Surveys indicate that in recent elections, about two of every five self-professed Christians did not vote. About one in five eligible Christians are not even registered to vote. In the United States, Christians have the right to choose their leaders without fearing for themselves or their families. We should vote as led through prayer and study of both God’s word and the realities of the choices on the ballots. Then, when the election is decided, let’s remember our responsibility to pray for those who hold office.

Our leaders have great influence on our freedoms. They can choose to protect our right to worship and spread the gospel or they can restrict those rights. So, “Pray especially for rulers and their governments to rule well so we can be quietly about our business of living simply, in humble contemplation. This is the way our Savior God wants us to live” (1 Timothy 2:1-3, The Message).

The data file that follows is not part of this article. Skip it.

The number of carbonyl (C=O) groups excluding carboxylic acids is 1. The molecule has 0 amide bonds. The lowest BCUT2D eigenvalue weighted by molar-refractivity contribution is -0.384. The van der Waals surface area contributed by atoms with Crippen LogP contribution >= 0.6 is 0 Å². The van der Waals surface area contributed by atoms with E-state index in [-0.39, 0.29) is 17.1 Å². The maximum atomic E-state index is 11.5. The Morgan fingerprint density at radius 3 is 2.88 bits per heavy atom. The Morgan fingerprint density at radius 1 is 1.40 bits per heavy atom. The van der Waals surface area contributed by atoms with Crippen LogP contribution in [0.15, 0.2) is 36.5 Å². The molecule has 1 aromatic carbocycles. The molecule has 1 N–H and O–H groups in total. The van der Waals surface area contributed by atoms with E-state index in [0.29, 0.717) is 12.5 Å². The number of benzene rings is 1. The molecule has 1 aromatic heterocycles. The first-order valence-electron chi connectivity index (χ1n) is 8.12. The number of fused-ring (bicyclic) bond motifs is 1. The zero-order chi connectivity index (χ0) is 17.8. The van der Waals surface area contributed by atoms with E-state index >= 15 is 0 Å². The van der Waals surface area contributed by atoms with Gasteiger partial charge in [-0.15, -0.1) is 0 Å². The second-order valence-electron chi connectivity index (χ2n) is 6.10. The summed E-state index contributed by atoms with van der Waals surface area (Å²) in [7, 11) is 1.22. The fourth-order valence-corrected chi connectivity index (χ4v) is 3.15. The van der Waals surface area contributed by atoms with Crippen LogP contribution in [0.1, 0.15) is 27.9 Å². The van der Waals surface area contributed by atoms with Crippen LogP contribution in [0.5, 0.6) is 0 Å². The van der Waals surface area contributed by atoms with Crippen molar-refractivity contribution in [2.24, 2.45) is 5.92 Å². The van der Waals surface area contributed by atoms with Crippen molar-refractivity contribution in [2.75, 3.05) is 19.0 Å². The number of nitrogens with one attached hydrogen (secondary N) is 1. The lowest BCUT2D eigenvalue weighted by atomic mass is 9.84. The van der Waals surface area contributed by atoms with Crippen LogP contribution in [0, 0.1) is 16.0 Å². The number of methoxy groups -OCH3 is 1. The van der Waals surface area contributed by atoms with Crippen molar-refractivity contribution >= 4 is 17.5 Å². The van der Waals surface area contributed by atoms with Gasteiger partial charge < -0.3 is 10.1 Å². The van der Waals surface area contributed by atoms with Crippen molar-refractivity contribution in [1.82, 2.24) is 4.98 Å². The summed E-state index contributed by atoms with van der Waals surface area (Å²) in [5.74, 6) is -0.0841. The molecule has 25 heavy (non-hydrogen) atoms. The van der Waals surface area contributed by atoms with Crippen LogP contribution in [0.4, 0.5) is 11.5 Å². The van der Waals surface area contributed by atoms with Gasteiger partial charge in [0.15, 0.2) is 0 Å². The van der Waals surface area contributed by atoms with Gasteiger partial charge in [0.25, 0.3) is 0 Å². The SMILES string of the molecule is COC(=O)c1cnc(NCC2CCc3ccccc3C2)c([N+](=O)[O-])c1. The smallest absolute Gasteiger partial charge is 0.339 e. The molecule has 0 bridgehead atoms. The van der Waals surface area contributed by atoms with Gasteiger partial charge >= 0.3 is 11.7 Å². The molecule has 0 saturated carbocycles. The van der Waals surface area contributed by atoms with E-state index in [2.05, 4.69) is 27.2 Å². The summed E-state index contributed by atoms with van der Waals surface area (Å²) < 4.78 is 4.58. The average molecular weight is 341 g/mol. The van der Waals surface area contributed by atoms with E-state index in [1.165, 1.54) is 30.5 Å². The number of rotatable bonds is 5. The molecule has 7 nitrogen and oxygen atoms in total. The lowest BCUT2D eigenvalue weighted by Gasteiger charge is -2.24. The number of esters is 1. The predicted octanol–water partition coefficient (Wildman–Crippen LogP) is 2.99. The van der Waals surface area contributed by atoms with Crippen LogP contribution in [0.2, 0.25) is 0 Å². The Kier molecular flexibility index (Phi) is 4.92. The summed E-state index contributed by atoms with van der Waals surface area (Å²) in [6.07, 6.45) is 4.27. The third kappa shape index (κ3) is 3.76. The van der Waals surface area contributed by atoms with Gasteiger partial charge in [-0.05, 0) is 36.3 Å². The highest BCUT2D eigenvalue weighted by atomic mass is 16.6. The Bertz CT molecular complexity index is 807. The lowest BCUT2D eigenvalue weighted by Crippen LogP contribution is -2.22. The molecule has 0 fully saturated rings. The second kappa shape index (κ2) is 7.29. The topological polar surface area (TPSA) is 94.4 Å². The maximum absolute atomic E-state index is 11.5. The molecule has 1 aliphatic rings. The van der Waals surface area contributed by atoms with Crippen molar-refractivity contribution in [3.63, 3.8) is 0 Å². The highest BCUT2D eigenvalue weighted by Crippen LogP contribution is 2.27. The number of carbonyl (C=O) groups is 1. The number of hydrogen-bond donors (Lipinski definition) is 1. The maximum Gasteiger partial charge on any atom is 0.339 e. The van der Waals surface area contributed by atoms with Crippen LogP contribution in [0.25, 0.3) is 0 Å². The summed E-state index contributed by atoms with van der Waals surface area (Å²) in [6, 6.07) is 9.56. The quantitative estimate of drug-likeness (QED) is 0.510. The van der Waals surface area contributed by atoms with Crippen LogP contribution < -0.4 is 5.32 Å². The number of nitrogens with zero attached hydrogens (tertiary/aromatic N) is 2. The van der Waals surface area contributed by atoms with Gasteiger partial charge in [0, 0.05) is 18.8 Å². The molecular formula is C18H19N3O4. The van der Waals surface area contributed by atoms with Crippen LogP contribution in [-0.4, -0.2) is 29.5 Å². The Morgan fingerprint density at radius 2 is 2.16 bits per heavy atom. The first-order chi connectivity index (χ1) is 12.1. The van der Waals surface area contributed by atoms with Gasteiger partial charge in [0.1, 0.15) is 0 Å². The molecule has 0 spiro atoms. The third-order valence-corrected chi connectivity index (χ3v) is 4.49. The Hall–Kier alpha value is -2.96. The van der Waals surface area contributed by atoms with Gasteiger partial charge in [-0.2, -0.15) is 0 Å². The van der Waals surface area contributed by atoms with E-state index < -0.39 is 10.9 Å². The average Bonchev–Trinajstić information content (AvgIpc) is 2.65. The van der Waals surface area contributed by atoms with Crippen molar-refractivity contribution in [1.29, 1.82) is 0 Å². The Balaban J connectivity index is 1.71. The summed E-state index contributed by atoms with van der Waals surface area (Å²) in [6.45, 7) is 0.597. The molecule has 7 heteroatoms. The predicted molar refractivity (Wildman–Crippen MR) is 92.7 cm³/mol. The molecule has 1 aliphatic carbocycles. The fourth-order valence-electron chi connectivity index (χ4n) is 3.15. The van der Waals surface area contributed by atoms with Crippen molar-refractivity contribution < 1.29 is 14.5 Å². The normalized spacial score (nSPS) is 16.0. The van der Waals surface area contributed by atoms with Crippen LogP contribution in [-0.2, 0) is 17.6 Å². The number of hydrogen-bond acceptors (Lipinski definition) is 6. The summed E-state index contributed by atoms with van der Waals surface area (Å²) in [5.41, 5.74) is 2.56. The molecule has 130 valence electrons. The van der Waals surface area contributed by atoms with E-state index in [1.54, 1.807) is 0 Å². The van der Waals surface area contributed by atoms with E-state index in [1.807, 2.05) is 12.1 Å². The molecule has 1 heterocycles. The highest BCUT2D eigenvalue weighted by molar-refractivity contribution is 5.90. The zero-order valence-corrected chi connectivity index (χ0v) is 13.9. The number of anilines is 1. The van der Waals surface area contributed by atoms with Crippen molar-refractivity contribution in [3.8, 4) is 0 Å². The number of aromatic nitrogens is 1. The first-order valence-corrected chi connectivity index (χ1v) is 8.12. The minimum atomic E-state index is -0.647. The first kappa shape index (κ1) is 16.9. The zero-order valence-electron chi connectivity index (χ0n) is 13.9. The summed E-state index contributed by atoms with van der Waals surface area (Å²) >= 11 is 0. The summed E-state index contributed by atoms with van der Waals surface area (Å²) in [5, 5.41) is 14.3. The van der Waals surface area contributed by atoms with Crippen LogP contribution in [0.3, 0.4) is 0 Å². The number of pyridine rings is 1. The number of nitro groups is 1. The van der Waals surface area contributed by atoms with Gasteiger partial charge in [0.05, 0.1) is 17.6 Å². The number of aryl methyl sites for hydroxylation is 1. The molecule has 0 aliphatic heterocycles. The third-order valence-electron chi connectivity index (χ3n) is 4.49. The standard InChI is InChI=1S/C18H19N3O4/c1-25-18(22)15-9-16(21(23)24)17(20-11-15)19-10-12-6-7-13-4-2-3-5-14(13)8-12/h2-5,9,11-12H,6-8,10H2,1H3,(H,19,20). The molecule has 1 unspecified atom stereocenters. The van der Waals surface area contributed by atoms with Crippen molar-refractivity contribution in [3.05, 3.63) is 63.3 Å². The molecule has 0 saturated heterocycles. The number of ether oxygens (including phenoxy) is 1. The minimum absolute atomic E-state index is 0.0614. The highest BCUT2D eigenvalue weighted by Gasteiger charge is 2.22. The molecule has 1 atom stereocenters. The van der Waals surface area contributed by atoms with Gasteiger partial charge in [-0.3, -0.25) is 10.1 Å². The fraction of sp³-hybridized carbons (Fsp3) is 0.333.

Paul’s advice to Timothy holds good to this day: “Say ‘No’ to ungodliness and worldly passions, and to live self-controlled, upright and godly lives in this present age, while we wait for the blessed hope – the appearing of the glory of our great God and Savior, Jesus Christ” (Titus 2:12-13, NIV).

Jesus also made promises. They are not rash promises made to get us to vote for him. He does not need our votes. On the contrary, he gives us his vote. We have been elected by him, chosen to receive his life-changing promises. Those promises are not just about fixing the economy or better housing or medical care. His concern for us goes deeper. Jesus knows the roots of these problems are spiritual, and spiritual problems don’t have physical solutions. So Jesus promises to change the core of our being.

Thank you for your ongoing financial support as we share the depth of Jesus’ love for all people and the hope that springs from his love.

With love in Christ’s service,

 

Joseph Tkach President – Grace Communion International